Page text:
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Last week saw the launch of Table, the eight-strong multidisciplinary collaborative group involving Tim Pyne, Brian Shepherd and others (News, DW 25 April). Its founders claim that this new-style consultancy is tailored to the needs of clients. What do reckon are the advantages and disadvantages of such a high-powered, but ‘virtual’ group?

‘It sounds as if this is a formalised version of the sort of collaboration that has existed in the business for many years. Consultancies with particular expertise that enjoy working together have always gravitated towards each other when projects demand such collaboration. I’m not sure what is so different, but perhaps I’ve missed something.’

Douglas Cooper, Design consultant, John Lewis


‘Collaboration is always a good idea for both the principals and the potential client. Cross-fertilisation, creative integrity and offering the client management efficiencies and control are among the benefits that it can bring. Many clients are increasingly looking for people with specialist design skills who can work together, preferably with one point of contact. The only problem with a collaborative group can be that the client may expect an uneconomic fee base. However, there are good and bad clients, just as there are good and bad designers.’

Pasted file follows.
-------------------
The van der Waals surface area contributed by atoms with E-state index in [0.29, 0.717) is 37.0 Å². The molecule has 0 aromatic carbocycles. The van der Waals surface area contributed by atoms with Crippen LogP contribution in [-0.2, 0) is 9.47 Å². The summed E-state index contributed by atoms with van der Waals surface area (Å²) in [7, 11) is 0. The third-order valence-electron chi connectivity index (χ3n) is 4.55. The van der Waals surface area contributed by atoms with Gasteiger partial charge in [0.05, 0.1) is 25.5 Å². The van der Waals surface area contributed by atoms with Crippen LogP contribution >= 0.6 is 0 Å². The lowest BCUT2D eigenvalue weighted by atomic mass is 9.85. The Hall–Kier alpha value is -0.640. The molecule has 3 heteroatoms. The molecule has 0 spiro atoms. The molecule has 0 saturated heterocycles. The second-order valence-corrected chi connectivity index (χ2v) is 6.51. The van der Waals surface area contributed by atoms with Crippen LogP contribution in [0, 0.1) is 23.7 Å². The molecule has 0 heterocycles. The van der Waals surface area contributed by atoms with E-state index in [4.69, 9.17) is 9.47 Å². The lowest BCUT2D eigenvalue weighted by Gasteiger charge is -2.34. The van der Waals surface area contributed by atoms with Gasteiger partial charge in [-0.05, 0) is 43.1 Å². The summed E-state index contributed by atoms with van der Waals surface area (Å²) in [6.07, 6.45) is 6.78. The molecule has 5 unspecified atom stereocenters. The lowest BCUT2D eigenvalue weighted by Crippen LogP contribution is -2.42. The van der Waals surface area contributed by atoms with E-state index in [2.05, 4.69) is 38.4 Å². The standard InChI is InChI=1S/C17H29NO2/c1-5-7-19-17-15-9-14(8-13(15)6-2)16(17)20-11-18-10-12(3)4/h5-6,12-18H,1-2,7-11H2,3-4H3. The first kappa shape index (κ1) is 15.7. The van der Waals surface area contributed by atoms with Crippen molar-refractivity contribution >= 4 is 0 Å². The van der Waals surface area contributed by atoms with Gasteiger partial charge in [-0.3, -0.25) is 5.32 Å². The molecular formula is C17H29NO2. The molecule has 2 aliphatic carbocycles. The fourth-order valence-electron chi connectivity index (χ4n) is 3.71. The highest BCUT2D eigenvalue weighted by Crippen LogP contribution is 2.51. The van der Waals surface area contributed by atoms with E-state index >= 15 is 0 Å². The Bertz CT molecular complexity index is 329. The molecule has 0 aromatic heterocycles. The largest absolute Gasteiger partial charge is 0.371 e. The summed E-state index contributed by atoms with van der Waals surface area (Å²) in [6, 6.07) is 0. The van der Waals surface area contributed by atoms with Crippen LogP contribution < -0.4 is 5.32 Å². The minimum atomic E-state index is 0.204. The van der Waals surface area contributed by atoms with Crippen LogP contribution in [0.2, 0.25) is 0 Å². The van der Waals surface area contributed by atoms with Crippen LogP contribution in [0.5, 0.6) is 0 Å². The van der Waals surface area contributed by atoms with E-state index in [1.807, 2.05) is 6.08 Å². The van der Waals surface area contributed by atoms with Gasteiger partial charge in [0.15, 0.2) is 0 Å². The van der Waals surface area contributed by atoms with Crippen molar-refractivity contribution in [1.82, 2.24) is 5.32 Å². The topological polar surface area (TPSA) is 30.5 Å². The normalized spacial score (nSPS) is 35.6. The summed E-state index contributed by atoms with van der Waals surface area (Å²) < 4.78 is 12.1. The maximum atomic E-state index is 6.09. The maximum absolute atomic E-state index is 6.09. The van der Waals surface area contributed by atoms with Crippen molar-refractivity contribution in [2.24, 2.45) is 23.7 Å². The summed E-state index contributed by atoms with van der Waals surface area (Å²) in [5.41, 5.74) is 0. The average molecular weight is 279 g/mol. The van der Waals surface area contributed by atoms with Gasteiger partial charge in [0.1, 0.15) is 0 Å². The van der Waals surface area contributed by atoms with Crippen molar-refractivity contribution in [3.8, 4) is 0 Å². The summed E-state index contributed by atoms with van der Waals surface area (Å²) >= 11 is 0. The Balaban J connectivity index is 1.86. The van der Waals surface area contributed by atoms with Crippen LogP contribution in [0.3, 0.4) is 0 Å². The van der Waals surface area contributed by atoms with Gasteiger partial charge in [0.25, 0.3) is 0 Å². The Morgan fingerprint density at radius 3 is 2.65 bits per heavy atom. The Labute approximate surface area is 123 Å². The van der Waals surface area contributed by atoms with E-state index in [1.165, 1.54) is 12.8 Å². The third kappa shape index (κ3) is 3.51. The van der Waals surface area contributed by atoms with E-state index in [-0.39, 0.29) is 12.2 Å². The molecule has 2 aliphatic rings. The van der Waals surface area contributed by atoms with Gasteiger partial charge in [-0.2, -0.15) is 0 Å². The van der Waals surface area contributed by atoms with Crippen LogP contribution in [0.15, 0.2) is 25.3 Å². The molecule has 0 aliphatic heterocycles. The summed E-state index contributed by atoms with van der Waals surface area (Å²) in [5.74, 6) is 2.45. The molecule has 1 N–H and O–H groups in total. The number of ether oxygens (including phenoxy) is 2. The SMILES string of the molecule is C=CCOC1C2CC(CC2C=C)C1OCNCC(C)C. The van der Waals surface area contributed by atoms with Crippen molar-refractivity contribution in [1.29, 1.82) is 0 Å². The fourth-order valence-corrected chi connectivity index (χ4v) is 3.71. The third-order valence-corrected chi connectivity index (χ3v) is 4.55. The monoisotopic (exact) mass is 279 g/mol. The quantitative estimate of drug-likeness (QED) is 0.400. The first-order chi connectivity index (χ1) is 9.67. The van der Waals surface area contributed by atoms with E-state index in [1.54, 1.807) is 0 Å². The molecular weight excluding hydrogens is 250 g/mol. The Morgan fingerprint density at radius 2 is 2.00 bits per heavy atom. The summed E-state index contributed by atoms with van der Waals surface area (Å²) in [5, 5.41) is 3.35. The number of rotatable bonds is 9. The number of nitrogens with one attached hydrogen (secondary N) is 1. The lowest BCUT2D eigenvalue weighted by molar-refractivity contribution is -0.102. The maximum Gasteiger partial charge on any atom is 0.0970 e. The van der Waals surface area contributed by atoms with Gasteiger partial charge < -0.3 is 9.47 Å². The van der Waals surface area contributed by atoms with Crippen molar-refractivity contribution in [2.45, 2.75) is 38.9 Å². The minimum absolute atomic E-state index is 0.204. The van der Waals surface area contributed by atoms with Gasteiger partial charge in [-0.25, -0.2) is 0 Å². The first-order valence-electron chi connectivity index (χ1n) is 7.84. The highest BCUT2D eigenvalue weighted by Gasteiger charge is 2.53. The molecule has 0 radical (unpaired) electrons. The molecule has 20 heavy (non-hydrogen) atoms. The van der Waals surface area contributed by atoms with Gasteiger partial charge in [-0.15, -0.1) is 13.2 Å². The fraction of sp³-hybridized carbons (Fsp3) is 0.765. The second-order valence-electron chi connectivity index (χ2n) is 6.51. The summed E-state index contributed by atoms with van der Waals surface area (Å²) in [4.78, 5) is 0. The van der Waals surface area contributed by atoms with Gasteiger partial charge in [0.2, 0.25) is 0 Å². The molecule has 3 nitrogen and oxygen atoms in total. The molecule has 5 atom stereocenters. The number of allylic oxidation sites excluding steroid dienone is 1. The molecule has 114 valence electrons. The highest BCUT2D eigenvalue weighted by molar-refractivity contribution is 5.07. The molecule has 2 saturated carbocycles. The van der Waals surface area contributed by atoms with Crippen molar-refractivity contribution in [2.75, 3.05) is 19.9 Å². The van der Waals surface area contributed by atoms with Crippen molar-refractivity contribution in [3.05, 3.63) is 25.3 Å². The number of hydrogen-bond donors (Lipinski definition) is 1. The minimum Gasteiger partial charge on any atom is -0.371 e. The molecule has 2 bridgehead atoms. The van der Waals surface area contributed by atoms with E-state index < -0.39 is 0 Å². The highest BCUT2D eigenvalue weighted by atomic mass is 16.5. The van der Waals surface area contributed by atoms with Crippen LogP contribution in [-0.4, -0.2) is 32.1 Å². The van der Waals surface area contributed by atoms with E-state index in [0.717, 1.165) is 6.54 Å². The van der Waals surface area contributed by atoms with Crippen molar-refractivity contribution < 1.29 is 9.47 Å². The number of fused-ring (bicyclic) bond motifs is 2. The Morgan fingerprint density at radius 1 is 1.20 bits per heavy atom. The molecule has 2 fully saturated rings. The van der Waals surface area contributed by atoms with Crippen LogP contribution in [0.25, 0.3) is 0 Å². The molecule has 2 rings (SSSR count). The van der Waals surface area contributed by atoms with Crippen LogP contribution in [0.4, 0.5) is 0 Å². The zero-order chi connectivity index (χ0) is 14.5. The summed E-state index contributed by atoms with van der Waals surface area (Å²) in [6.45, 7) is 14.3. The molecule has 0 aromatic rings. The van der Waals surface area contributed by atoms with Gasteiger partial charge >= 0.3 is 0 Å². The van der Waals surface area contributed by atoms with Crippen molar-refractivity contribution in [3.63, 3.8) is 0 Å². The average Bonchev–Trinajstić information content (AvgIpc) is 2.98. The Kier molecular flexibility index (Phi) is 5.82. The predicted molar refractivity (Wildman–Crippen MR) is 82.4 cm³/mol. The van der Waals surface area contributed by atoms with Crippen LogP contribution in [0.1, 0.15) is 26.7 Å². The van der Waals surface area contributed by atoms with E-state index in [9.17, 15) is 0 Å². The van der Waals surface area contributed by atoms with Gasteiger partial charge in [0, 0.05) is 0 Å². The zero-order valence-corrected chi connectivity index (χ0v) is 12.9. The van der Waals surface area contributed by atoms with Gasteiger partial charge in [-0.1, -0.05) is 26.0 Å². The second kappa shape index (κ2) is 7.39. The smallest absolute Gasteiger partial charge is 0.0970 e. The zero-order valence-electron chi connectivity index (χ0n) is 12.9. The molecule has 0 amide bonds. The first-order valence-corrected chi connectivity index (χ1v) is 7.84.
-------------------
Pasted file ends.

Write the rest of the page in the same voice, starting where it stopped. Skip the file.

Paul King, Chairman, M&K Creative

‘I wish the founders of Table the best of luck, but many of the greatest design groups have built a culture on the virtue of sharing the same physical studio location. Virtual organisations do make sense in theory, however, they can be pretty difficult to hold together in practice. The fees that they earn need to be real, not virtual.’

Jeremy Myerson, Director, Helen Hamlyn Research

Centre, Royal College of Art

‘A high powered, but virtual group could provide everything or nothing. What is being proposed by Table’s founders is nothing new, but merely a different description of having a close relationship with expert consultants. The key to success of ventures such as this is the phrase “close relationship”, otherwise the members of the group will simply prefer to work on their own projects.’

James Mair, Managing director, Viaduct Furniture

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